Tofu is a popular meat substitute made from condensed soy milk. It’s pressed into white blocks which vary in softness, making it a versatile vegetarian option. Just one 3.5 ounce serving contains 8 grams of protein and 20% of the daily recommended amount of calcium. (We suggest buying organic tofu to avoid GMOs.)
3. Beans / legumes
Beans and legumes are fibre-rich powerhouses and excellent sources of protein. This wide range of versatile foods can provide almost half the DV for protein per cup. The beans and legumes with the highest amount of protein are soybeans, lentils and white beans.
4. Nuts and seeds
Nuts and seeds are nutrient-rich superfoods in tiny packages! Just a handful of nuts can contain 3 to 7 grams of protein and 1 to 3 grams of fibre.
Quinoa is an ancient crop that was praised by the Inca Empire as “mother of all grains.” This pseudocereal is not only recognized as a complete protein source, it’s also a great source of omega-6 and vitamin E. One cup of cooked quinoa contains 8g of protein and 5g of fiber.
6. Hemp protein
Hemp protein is one of the more popular protein powders because it contains high-quality protein and essential amino acids. It’s made by grinding pressed hemp seeds into a fine powder. Not only is hemp an excellent source of plant-based protein, but it’s packed with micronutrients such as vitamin E, fibre, potassium, calcium and iron. You can find hemp protein in our Skinny Protein mix!
7. Pea protein
Pea protein powder is a high quality protein made from ground yellow peas. It is commonly used to speed up muscle recovery and build muscle mass. Like hemp, this plant-based protein contains nine essential amino acids (7). Pea protein is also high in iron and easy to digest. You can find pea protein in both our Plant Protein mix and Skinny Protein mix. Easily add it to your smoothies, oatmeal, or favorite plant-based milk!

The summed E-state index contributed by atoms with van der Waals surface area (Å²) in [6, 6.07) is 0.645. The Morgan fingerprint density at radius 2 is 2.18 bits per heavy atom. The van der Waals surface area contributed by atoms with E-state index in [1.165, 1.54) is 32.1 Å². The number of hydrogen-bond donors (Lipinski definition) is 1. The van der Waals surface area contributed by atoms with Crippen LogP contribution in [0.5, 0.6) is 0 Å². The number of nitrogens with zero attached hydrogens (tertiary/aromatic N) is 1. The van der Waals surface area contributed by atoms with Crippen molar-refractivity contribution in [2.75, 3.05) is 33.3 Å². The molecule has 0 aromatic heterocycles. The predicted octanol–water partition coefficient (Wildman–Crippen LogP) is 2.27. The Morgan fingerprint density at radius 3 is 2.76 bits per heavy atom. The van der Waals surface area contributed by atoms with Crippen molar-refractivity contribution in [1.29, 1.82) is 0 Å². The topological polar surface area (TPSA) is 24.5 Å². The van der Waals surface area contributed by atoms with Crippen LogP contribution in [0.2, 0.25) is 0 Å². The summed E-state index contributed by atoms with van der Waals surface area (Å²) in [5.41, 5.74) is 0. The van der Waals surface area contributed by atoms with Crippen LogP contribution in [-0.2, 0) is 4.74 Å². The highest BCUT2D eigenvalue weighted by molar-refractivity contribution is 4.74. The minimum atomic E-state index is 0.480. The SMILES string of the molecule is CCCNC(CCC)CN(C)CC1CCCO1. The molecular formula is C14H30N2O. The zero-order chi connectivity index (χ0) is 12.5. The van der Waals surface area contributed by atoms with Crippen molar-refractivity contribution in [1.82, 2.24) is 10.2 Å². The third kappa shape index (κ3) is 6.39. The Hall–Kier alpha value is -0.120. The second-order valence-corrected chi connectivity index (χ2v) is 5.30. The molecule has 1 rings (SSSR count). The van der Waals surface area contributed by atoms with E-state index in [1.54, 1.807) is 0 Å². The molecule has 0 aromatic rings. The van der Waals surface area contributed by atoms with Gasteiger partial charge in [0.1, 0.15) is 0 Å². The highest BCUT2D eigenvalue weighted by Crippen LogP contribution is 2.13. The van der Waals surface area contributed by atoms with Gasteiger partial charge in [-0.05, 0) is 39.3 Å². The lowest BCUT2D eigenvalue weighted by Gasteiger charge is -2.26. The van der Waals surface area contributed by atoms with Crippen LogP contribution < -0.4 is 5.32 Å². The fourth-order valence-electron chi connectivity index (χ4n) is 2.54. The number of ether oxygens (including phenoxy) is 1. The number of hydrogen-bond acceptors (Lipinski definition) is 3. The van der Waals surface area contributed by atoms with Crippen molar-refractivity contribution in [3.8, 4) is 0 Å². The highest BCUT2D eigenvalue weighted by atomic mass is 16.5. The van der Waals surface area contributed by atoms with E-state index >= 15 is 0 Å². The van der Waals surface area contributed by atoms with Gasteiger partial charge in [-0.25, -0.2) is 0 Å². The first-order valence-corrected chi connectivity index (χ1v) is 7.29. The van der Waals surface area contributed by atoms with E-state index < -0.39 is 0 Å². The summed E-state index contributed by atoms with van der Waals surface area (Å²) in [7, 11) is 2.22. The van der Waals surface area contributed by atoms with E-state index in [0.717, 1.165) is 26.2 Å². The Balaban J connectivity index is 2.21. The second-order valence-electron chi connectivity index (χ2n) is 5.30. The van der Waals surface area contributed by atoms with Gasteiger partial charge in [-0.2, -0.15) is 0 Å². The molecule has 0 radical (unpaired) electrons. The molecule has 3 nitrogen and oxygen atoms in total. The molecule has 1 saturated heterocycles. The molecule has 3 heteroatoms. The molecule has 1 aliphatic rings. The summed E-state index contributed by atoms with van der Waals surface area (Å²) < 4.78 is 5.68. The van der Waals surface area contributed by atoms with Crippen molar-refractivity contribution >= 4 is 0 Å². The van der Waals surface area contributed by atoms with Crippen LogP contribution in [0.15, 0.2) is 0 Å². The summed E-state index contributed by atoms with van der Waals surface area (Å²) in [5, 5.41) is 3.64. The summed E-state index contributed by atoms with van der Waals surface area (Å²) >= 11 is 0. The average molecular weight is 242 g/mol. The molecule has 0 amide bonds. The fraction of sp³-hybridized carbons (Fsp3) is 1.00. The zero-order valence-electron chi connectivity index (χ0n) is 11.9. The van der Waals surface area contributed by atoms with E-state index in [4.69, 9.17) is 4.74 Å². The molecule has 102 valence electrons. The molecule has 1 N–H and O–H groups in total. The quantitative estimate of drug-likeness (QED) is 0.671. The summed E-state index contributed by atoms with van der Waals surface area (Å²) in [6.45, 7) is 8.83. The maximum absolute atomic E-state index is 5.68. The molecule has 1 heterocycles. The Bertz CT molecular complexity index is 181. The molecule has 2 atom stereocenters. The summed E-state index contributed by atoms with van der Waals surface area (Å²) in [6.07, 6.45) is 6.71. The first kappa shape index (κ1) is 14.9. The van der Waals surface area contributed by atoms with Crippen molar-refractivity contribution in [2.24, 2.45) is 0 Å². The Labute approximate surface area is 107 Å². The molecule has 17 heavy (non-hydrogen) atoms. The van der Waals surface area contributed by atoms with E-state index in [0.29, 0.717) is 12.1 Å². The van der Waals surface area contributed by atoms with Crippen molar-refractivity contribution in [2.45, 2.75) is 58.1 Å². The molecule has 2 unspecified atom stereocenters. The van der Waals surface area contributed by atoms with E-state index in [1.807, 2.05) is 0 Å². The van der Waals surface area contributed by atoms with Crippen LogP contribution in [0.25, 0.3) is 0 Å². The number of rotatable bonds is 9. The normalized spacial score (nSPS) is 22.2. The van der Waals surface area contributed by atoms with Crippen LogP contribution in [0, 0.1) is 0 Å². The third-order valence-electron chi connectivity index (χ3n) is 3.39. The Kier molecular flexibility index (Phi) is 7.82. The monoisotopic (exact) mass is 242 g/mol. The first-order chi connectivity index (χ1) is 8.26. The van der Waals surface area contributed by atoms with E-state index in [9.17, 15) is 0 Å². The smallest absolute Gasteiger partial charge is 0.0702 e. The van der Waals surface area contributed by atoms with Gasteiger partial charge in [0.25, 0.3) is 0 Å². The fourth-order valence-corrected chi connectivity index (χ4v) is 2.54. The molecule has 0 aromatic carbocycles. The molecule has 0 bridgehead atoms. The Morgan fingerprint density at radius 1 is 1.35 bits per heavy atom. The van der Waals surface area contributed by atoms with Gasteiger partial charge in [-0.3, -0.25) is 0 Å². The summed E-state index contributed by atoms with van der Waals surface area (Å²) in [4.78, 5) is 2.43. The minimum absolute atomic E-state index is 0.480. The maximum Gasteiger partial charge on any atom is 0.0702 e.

How much protein do you really need?
By now, you’ve probably heard of weight loss fads that tout the benefits of high-protein, low-carb diets. But what these diet trends don’t take into consideration is the way they can affect your health. And when it comes to protein, it is possible to have too much of a good thing.
Several studies show that consuming high amounts of protein may cause adverse health effects, some of which include (8): increased risk of bone loss, colon cancer and coronary artery disease. Researchers believe this is because extra protein isn’t used efficiently, which causes a metabolic burden in other areas of your body.
Whether you’re a beefy bodybuilder, a lean yogi, or somewhere in-between, it’s important to know how much protein your body actually needs. And if you live in a developed country and eat a normal amount of whole foods, it’s highly unlikely you’re protein deficient.
So how much protein do you need? Probably less than you think. The National Academy of Medicine recommends that the average adult gets at least 0.8 grams of protein for every kilogram of body weight per day (9). But researchers stress that it’s the source of your protein that matters most in terms of your health.
Power your body with plants!
Protein is a key part of any diet. But you probably need less than you think. And when it comes to the source of your protein, it’s important to consider the health effects that may come with it.
Because protein is found in a majority of plant-based foods, it’s easy to make the healthy choice. So the next time a friend asks “where do you get your protein?!” just make them these recipes:
Plant protein meet superfoods
With Plant Protein and Skinny Protein, pack up energy and nutrition in the same go!
Plant Protein is a plant-based protein powder containing 5 powerful superfoods to keep you full longer and provide clean, natural sources of energy.
Skinny Protein is a lean, green, carb-conscious plant-based protein mix that combines hemp and pea protein for all essential amino acids.
Whether you want to boost your workout session or feel more energised, these mixes will be just the right match for you.